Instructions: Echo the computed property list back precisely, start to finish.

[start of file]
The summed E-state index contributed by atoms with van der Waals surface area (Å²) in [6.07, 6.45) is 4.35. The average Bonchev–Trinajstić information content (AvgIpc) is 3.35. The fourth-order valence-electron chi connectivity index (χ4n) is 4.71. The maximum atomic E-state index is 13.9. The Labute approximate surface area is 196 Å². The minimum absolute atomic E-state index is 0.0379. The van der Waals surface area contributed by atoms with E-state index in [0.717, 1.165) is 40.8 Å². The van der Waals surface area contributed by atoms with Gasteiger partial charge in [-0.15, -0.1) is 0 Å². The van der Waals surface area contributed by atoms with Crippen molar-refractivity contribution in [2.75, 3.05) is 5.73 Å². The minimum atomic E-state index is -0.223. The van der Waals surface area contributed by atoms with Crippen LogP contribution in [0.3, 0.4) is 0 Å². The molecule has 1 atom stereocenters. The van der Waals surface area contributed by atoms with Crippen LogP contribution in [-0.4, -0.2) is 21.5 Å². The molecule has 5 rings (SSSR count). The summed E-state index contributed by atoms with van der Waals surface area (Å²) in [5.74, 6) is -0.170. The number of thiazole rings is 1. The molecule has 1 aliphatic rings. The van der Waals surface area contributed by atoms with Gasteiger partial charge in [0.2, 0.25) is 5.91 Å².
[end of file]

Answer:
The summed E-state index contributed by atoms with van der Waals surface area (Å²) in [6.07, 6.45) is 4.35. The average Bonchev–Trinajstić information content (AvgIpc) is 3.35. The fourth-order valence-electron chi connectivity index (χ4n) is 4.71. The maximum atomic E-state index is 13.9. The Labute approximate surface area is 196 Å². The minimum absolute atomic E-state index is 0.0379. The van der Waals surface area contributed by atoms with E-state index in [0.717, 1.165) is 40.8 Å². The van der Waals surface area contributed by atoms with Gasteiger partial charge in [-0.15, -0.1) is 0 Å². The van der Waals surface area contributed by atoms with Crippen molar-refractivity contribution in [2.75, 3.05) is 5.73 Å². The minimum atomic E-state index is -0.223. The van der Waals surface area contributed by atoms with Crippen LogP contribution in [0.3, 0.4) is 0 Å². The molecule has 1 atom stereocenters. The van der Waals surface area contributed by atoms with Crippen LogP contribution in [-0.4, -0.2) is 21.5 Å². The molecule has 5 rings (SSSR count). The summed E-state index contributed by atoms with van der Waals surface area (Å²) in [5.74, 6) is -0.170. The number of thiazole rings is 1. The molecule has 1 aliphatic rings. The van der Waals surface area contributed by atoms with Gasteiger partial charge in [0.2, 0.25) is 5.91 Å².